Steelmakers halt production in southern Brazil due to floods, try to measure business losses

Main Brazilian steel producers halted production and operations in distribution centers in the country's Rio Grande do Sul state due to local floods, but potential losses remain uncertain since the situation has not yet been resolved, the companies told Fastmarkets in written statements this week

Gerdau said that its production halt in the region won’t affect product deliveries, but there is still no deadline for a return in these company’s units.

ArcelorMittal said that negotiations with customers in the region are already affected by road closures. The company also reported flooding in one of its distribution centers and said that other units are isolated in the region.

Usiminas and Companhia Siderúrgica Nacional (CSN) couldn’t estimate how much was lost, nor if the water was invading warehouses or how long the stoppage would last.

The rain in the southern region of the country began on April 27 and gained strength on April 29, causing floods in several regions of Rio Grande do Sul. On the agricultural side, the state is a large producer of cereals and grains and, regarding the steel sector, an important region for distribution and imports.

Faced with heavy rainfall and increasing flooding, the government declared a state of public calamity on April 2. Brazil’s Gerdau was the first local steelmaker to announce suspensions.

Over the weekend, the company stopped production at its Charqueadas and Riograndense units, both located in Rio Grande do Sul state, aiming to guarantee the employees’ safety amid the heavy rains that have been causing floods and deaths in the region.

“Gerdau emphasizes that the suspension of the activities will not affect deliveries to customers and that none of the units were impacted by the storms,” the company said in a written statement on Monday May 6. The company said that operations will resume in the state when it finds that conditions are safe.

Riograndense produces rebar, merchant bar, wire rod, drawn products and nails, with a capacity of 450,000 tonnes per year of crude steel and 492,000 tpy of rolling products. The Charqueadas unit works with bars, profiles and wire rods, with a capacity of 430,000 tpy of crude steel and 730,000 tpy of rolled steel.

Upon request by Fastmarkets, the other three largest steel producers in the country, ArcelorMittal, CSN and Usiminas, also issued statements updating the status of their operations in southern Brazil.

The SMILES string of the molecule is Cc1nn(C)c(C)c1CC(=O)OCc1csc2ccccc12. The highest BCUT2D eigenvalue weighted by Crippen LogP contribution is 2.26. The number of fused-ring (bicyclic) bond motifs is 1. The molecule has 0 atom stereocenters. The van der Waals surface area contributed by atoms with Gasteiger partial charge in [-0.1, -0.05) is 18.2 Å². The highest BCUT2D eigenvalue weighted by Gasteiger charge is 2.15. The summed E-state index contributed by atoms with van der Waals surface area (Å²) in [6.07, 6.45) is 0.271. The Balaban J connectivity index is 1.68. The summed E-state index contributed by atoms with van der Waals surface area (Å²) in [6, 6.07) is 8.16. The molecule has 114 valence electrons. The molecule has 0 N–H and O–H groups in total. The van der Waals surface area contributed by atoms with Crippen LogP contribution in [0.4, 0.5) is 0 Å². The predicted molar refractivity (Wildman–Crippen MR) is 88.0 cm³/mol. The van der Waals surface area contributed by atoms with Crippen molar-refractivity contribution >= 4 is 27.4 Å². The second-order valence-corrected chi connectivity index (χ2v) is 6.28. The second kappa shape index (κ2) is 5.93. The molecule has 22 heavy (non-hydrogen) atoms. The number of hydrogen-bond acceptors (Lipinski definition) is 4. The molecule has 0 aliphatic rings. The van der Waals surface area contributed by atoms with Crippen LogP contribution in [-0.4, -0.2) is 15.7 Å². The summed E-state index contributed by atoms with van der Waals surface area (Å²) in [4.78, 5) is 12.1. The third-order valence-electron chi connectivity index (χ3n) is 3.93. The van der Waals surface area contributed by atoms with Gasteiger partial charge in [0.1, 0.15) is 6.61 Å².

ArcelorMittal’s statement said that its Canoas Logistics Center (CL), located in the metropolitan region of the state capital, Porto Alegre, was directly impacted by the floods. The same happened with the company’s commercial partner in the region, DBM Cofercan.

“The other units located in the most affected region – Distribuidor Belgo Avançado (DBA) in Porto Alegre, Caxias do Sul, Santa Maria and Pelotas – did not have their structures compromised, but are isolated,” the statement said. “The Belgo Avançado Distributor (DBA) in Ijuí and Passo Fundo were not impacted.”

The volumes of steel affected in each unit, however, are not yet possible to estimate.

With the region’s roads mostly closed, ArcelorMittal’s statement said that it is difficult to transport materials from the units.

“This impacts the volume of business carried out in the region,” the company’s statement said.

A Brazil-based trader highlighted that, despite it still being difficult to measure the proportion of the crisis, effects on sales should be expected.

“The fact is the roads are completely flooded, and even if the port in the region is operating, there’s no way to transport products, so any negotiation in the region should have stopped,” the trader said.

Usiminas halted operations in its Porto Alegre unit, which produces 79,000 tpy of seamed tubes. But there is still no information about the impact on company sales and whether the stoppage should affect the delivery of the material.

CSN’s statement said that all of its actions are now focused on safety and supporting the population, and that the company will be able to comment on other issues “in due course,” without detailing issues with steel production or distribution in the region.

The four companies expressed solidarity to the employees who were affected by the tragedy and said that they will prioritize the safety of affected workers, as well as the population of the region.

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